From the Archives – Originally posted Nov. 18, 2007
In the aftermath of the ATG Mini project, I had a four foot piece of 1″x4″ collecting dust in the work room. So last weekend I decided to nail a spring to it and see how that sounded. One thing led to another and I ended up with this monstrosity:
Really the project was going to be a little different. I wanted to build an instrument based on drone strings, where the big spring could be plucked/beat/slammed and the vibrations would cause the drone strings to hum etc. I couldn’t find a decent way to mount and tune the strings, without investing a ton of money in tuning pegs, or compromising some of the basic goals of the project. And thus, while wandering the local Home Depot, I struck on the replacement spring aisle and decided to do away with drone strings and go with drone springs!
Things still weren’t going as well as I had planned. The new springs I bought were either too tight to pull to a respectable length, or weren’t strong enough to retain spring when overstretched. I settled on these four springs, and ended up with a surprising amount of diversity in the sounds produced.
Then I had to decide how I wanted to get the sound from the springs to the hard drive. I haven’t had much luck with springs and pickups, so I decided early in the game that I would just use a contact mic for this project. Keep it simple, and all. With that in mind, I decided to mount one end of all the springs at the same place, and have a plate under them where the contact mic can be placed. I notched out a recess for the plate and made sure that each of the mounting hooks screwed down so that it touches the plate. This ensures that the vibrations have better transfer to the contact mic, and also allows for better transmission of sympathetic vibrations.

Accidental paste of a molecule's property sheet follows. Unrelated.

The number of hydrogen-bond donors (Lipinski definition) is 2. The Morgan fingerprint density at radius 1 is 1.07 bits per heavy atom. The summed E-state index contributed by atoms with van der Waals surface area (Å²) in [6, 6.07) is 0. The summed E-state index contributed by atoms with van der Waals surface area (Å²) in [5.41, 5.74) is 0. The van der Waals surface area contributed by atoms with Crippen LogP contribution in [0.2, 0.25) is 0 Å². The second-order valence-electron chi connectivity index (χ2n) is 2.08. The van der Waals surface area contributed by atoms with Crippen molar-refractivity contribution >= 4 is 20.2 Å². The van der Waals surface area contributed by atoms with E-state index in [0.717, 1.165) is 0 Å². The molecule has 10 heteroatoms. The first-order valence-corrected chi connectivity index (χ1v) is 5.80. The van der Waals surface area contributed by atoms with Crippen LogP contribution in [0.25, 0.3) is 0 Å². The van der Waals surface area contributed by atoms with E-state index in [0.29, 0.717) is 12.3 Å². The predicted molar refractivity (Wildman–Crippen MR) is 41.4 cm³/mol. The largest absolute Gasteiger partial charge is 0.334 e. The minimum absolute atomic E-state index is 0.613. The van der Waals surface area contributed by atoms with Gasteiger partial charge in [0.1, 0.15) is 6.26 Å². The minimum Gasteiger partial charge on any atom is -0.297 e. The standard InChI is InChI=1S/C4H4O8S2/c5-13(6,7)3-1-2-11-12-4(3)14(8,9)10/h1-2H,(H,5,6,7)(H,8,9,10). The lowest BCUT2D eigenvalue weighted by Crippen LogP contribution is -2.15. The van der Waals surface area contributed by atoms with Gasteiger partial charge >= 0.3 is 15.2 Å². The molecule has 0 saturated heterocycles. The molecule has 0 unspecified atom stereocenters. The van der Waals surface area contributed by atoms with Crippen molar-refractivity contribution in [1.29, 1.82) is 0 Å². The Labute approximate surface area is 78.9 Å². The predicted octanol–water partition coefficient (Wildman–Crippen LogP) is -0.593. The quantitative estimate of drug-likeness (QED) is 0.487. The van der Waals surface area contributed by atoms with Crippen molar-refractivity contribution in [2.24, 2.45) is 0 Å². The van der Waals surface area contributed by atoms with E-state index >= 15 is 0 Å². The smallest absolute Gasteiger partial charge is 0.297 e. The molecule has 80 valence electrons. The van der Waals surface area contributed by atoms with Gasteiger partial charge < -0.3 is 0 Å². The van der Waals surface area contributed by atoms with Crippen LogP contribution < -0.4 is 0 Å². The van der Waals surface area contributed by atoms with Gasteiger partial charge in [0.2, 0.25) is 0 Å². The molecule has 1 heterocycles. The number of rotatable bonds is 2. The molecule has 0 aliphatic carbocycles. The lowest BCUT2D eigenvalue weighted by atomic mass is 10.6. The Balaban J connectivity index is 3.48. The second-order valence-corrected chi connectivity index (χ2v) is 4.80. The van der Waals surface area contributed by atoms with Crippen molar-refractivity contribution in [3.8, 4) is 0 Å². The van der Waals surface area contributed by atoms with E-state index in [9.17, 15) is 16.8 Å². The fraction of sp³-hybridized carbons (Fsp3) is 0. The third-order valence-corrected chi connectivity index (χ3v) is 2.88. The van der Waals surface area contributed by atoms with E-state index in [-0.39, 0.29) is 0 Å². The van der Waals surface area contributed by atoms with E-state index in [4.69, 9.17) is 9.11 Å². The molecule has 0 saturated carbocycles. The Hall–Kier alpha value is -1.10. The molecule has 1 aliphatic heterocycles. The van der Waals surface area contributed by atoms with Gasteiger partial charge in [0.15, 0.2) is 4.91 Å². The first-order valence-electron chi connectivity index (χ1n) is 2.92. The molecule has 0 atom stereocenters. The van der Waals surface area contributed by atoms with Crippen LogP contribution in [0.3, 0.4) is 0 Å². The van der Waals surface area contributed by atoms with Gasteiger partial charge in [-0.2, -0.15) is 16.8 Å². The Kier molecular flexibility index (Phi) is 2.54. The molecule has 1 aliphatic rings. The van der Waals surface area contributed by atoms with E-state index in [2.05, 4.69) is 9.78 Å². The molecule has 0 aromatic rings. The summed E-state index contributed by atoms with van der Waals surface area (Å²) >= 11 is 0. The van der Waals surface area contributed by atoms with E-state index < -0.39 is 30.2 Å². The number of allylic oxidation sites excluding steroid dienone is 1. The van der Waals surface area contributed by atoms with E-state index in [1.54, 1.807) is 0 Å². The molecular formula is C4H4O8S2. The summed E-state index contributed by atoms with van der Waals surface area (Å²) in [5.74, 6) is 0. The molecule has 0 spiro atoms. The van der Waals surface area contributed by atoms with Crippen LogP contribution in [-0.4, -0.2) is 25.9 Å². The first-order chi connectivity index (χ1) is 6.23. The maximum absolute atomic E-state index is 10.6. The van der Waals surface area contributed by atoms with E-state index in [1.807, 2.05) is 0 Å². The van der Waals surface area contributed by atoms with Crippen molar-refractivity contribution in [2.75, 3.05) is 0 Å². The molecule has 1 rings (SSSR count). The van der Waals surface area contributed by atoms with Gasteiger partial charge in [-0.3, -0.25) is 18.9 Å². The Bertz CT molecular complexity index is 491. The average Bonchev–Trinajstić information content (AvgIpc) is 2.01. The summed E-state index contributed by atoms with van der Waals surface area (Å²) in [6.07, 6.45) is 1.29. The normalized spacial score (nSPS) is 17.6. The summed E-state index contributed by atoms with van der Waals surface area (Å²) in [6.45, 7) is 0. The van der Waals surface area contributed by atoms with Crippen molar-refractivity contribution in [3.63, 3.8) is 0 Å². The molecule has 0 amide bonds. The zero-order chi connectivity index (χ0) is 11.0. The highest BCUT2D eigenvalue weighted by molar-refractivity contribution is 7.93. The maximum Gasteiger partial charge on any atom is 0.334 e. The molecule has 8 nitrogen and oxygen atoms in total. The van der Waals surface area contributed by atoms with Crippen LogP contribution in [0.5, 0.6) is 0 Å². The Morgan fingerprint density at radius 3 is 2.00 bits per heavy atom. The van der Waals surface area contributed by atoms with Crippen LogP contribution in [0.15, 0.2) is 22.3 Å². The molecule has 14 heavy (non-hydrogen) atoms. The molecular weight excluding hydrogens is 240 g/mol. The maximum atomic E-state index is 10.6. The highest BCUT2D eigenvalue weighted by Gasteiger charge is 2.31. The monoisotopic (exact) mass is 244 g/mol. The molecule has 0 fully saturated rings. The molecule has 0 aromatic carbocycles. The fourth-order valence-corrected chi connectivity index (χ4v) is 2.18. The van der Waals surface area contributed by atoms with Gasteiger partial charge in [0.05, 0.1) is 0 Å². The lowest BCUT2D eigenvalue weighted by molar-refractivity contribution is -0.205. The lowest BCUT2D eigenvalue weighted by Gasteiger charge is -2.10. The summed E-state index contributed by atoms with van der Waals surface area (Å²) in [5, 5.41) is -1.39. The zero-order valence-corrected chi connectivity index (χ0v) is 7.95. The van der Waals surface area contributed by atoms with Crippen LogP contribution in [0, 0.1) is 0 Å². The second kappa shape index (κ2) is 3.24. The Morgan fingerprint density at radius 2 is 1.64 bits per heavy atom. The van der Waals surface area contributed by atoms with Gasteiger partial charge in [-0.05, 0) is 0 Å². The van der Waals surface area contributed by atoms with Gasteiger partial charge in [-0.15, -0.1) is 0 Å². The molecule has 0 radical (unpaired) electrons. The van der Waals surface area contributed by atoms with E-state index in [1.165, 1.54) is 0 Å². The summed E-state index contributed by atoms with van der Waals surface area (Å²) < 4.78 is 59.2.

The last stroke of inspiration came at the end. I had originally bought little hammer-on felt feet for this, but started thinking about my dwindling desktop space. I thought it would be cute to have a stand, like a cello, so I could lean it against my shoulder while sitting down, and then play it like a real instrument. In looking around the the work room, I found an old lamp stand which turned out to be even better. Now the unit can easily stand on its own, off to the side and out of the way until I need to use it. Perfect.
I’ll post sounds later. I haven’t had a proper chance to play with it, because I’m still waiting for the glue to dry on the stand.
Until then, etc etc…
From the Archives – Originally posted Mar. 19, 2008
Some of you may remember my Spring Thing project from last fall. You may also recall that I wasn’t too pleased with the finished product, because the contact mic failed to accurately reproduce the spring sounds.
Last weekend I decided to make a few modifications to the instrument, in an effort to breath some new life into it as a performance piece. I have to say that I’m really pleased with the results.
I ended up building a resonating chamber on the back of the instrument. This performs the dual purpose of amplifying the sound of the springs for the sake of ambient micing, and also provides more bulk to actually vibrate, and thus improving the performance of the contact mic. I also took the opportunity to reinforce the stand, since it was starting to get a tad wobbly.
Close-up of the hole under the springs.
One view of the resonating chamber.
Another view of the resonating chamber.
Looking down the chamber. That’s the contact mic taped to the inside.